Biden and Kasich ‘bridge the divide’ as National Agenda guests
Assistant Mosaic Editor
Former U.S. Vice President and state Senator Joe Biden, one of the university’s most distinguished alums, participated in an afternoon of respectful political discourse with Republican Ohio Gov. John Kasich on Tuesday afternoon as part of the National Agenda Series.
“It’s not that hard for John [Kasich] and I to get along,” he said.
The event, which took place at 1 p.m. in Mitchell Hall, was the result of a partnership between the 2017 National Agenda speaker series, “As We Stand Divided,” and the Biden Institute. The talk was moderated by Associate Communication Professor Lindsay Hoffman.
President Dennis Assanis delivered the opening statements and welcomed the pair to the stage. The two touched on several issues throughout their discussion, including the divisiveness of the current administration.
When Kasich alluded to Trump and the extreme partisanship of his government, Biden took a much more direct approach toward criticizing the President.
While he admitted that members of former administrations typically do not criticize their successors, he was perplexed and frustrated by the decisions made by those currently in the White House.
“We have a president who does not understand governance,” Biden said.
Kasich similarly discussed the conduct of politicians, stating that he now often sees people in Washington who only care about their own elections. He stressed that the general population plays a larger role than those in office.
“That’s the strength of our country, is you,” he said.
When Hoffman asked Kasich and Biden to travel back in time to the 2016 election, Kasich cracked a joke: “Do we really have to?”
Because two kept the audience laughing throughout the discussion, Biden had to remind the attendees at times that he was not being “facetious,” but instead talking about serious, relevant issues.
Biden then moved on to discuss the danger of the Trump administration’s disregard for certain norms, a topic of particular interest to Dannagal Goldthwaite Young, an associate professor in the university’s communications department. Young studies political communication.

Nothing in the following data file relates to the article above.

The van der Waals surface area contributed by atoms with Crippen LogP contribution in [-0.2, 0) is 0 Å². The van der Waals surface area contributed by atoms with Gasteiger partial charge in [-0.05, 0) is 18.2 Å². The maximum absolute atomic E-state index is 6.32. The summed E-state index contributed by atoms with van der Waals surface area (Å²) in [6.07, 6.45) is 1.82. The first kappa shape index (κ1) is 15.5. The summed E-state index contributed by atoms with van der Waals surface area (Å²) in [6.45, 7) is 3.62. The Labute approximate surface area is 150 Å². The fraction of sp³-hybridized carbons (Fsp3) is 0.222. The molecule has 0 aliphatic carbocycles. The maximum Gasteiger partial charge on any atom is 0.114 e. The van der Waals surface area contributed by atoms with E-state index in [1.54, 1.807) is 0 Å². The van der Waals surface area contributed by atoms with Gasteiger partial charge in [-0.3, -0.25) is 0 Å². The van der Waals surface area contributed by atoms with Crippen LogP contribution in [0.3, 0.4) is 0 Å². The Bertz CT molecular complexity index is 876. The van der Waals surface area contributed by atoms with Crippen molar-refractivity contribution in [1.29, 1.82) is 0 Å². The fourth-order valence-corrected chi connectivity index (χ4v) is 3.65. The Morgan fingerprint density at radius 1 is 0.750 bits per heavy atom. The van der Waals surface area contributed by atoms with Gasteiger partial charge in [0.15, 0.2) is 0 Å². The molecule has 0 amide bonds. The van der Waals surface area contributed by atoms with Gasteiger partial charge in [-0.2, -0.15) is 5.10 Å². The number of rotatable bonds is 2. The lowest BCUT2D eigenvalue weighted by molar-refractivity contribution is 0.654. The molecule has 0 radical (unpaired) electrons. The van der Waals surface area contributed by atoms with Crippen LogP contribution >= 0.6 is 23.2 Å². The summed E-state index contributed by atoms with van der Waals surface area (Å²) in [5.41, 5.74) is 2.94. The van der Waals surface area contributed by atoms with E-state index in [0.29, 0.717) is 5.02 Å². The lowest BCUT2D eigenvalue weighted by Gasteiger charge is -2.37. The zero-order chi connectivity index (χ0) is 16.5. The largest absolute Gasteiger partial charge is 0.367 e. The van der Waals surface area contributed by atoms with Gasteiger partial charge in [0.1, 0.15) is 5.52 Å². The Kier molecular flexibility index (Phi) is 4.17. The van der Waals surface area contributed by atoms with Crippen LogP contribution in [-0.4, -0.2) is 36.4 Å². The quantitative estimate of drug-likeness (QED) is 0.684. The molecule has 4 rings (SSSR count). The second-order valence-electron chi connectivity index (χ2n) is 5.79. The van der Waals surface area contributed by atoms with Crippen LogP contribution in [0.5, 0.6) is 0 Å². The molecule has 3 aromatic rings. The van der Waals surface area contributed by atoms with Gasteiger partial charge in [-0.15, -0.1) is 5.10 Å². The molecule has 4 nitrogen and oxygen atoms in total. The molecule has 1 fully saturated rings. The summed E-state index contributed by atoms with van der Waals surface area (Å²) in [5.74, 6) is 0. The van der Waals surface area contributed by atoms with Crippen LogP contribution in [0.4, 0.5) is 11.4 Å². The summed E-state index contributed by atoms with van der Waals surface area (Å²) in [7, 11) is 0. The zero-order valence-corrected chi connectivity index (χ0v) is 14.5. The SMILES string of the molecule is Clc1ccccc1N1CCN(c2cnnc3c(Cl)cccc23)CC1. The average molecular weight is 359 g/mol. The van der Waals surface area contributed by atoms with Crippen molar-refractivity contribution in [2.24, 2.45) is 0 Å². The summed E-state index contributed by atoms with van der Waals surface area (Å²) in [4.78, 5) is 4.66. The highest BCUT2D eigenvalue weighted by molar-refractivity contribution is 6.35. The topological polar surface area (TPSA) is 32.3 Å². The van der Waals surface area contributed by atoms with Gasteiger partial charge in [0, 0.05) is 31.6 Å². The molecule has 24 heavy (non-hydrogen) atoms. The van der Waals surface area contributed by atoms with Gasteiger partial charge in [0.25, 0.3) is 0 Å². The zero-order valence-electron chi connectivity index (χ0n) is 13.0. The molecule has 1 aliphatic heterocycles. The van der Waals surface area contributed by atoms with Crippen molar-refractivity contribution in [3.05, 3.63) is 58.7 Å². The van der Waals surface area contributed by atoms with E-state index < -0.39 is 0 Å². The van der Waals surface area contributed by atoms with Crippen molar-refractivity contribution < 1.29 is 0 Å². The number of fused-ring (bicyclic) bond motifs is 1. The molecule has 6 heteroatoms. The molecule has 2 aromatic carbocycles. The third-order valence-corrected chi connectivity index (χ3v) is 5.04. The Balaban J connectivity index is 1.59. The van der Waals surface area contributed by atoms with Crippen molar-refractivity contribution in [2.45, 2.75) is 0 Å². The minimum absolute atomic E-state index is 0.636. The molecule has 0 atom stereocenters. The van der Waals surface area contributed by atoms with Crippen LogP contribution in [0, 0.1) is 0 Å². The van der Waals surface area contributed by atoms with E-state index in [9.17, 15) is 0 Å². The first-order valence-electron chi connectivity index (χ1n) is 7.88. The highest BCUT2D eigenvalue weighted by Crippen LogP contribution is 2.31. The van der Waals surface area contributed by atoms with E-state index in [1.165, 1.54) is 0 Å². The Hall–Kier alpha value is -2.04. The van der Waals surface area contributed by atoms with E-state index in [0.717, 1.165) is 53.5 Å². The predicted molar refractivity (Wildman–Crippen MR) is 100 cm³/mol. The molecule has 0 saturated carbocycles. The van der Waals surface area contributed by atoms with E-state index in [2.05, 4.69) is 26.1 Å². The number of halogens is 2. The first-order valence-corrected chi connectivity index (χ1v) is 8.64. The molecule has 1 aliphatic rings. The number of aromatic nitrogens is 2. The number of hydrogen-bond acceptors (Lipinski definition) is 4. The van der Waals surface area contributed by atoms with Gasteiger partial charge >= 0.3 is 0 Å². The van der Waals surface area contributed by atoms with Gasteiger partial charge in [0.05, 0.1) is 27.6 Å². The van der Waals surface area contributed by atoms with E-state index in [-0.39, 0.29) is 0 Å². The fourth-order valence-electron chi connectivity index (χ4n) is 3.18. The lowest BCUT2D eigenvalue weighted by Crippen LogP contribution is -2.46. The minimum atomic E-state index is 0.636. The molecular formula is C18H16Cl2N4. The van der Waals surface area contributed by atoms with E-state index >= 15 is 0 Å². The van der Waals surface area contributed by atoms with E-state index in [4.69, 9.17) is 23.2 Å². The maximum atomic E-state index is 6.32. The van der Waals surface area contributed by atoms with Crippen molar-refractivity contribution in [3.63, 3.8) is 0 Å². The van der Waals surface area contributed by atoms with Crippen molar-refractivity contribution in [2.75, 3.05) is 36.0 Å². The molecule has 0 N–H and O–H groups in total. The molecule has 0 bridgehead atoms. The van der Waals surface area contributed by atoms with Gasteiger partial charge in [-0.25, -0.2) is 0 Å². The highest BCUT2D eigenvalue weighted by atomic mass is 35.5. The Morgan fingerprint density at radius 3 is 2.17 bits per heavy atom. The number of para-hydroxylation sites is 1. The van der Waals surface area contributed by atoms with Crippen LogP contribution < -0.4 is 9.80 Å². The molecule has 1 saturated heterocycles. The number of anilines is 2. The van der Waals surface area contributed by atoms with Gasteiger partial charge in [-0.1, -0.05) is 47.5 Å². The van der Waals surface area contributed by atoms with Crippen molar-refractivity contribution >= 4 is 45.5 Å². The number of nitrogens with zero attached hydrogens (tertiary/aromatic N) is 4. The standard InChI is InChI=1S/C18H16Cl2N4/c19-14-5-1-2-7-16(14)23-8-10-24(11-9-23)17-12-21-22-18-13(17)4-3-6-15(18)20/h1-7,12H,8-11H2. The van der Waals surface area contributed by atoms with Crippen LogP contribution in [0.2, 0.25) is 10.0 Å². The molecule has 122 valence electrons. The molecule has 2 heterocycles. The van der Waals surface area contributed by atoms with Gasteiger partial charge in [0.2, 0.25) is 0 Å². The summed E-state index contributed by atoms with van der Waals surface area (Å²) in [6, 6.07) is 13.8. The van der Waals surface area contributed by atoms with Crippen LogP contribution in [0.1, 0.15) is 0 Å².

“I think the most important piece of the talk for me was about the importance of social and political norms,” she said. “These are things that are not necessarily institutional or procedural, but just the way that we treat one another… and that when those things break down, that can be problematic in terms of the sanctity of our institutions and whether or not they’re going to hold up under pressures or crisis.”
As the event drew to a close, Hoffman asked Biden and Kasich what advice they would give to young people who wish to help “rebuild” the country. The two offered differing advice.
Biden believes that anybody could, and should, try to be an activist, whereas Kasich thinks people should finish their education and have more experiences before they try to enter the political world.
Despite their varying perspectives, Biden and Kasich appeared to have a genuine respect for each other, which senior Emily Rogalin, a student who helps with the National Agenda series, admired
“They seem like not only they have respect for each other, but they seem like good friends and they seem like they truly enjoy each other’s company,” she said. “That’s truly inspiring to see from a Democrat and Republican because I feel like what I see and what so many other people in America see is just unwillingness to compromise.”
Senior Grace Hanoian, who is also taking the National Agenda class, voiced a similar opinion.
“I think it’s really important to see these two figures… can still get together and have a conversation, even if they don’t agree on everything,” she said.